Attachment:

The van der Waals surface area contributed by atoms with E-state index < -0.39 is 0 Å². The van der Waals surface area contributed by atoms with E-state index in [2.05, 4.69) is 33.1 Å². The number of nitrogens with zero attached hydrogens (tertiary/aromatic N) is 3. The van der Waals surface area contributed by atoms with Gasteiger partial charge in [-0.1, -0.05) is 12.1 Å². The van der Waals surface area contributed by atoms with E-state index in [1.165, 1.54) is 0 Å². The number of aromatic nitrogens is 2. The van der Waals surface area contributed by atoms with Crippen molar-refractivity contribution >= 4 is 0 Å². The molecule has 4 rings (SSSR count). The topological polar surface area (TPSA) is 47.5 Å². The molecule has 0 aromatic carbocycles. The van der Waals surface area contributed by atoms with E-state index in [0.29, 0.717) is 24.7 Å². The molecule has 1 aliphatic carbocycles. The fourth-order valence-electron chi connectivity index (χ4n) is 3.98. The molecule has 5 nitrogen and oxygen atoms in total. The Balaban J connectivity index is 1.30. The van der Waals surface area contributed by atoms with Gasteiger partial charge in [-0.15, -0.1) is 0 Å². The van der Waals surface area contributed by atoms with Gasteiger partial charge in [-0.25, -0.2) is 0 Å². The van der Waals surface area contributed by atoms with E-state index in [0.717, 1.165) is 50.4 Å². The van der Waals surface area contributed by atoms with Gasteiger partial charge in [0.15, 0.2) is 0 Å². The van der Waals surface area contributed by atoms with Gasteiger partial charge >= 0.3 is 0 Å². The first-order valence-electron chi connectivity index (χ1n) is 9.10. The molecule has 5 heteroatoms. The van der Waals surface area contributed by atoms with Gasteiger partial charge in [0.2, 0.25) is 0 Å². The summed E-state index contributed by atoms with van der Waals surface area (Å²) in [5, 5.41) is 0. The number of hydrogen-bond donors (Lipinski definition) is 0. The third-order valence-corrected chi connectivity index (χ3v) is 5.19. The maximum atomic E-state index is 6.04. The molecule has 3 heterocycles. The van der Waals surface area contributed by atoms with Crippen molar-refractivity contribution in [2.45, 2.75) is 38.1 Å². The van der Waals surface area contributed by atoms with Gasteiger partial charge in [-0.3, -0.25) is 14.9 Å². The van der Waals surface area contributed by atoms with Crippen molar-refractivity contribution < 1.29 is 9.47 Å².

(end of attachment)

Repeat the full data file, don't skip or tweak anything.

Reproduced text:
The van der Waals surface area contributed by atoms with E-state index < -0.39 is 0 Å². The van der Waals surface area contributed by atoms with E-state index in [2.05, 4.69) is 33.1 Å². The number of nitrogens with zero attached hydrogens (tertiary/aromatic N) is 3. The van der Waals surface area contributed by atoms with Gasteiger partial charge in [-0.1, -0.05) is 12.1 Å². The van der Waals surface area contributed by atoms with E-state index in [1.165, 1.54) is 0 Å². The number of aromatic nitrogens is 2. The van der Waals surface area contributed by atoms with Crippen molar-refractivity contribution >= 4 is 0 Å². The molecule has 4 rings (SSSR count). The topological polar surface area (TPSA) is 47.5 Å². The molecule has 0 aromatic carbocycles. The van der Waals surface area contributed by atoms with E-state index in [0.29, 0.717) is 24.7 Å². The molecule has 1 aliphatic carbocycles. The fourth-order valence-electron chi connectivity index (χ4n) is 3.98. The molecule has 5 nitrogen and oxygen atoms in total. The Balaban J connectivity index is 1.30. The van der Waals surface area contributed by atoms with Gasteiger partial charge in [-0.15, -0.1) is 0 Å². The van der Waals surface area contributed by atoms with Gasteiger partial charge in [-0.25, -0.2) is 0 Å². The van der Waals surface area contributed by atoms with E-state index in [0.717, 1.165) is 50.4 Å². The van der Waals surface area contributed by atoms with Gasteiger partial charge in [0.15, 0.2) is 0 Å². The van der Waals surface area contributed by atoms with Gasteiger partial charge >= 0.3 is 0 Å². The first-order valence-electron chi connectivity index (χ1n) is 9.10. The molecule has 5 heteroatoms. The van der Waals surface area contributed by atoms with Gasteiger partial charge in [0.2, 0.25) is 0 Å². The summed E-state index contributed by atoms with van der Waals surface area (Å²) in [5, 5.41) is 0. The number of hydrogen-bond donors (Lipinski definition) is 0. The third-order valence-corrected chi connectivity index (χ3v) is 5.19. The maximum atomic E-state index is 6.04. The molecule has 3 heterocycles. The van der Waals surface area contributed by atoms with Crippen molar-refractivity contribution in [2.45, 2.75) is 38.1 Å². The van der Waals surface area contributed by atoms with Gasteiger partial charge in [-0.3, -0.25) is 14.9 Å². The van der Waals surface area contributed by atoms with Crippen molar-refractivity contribution < 1.29 is 9.47 Å².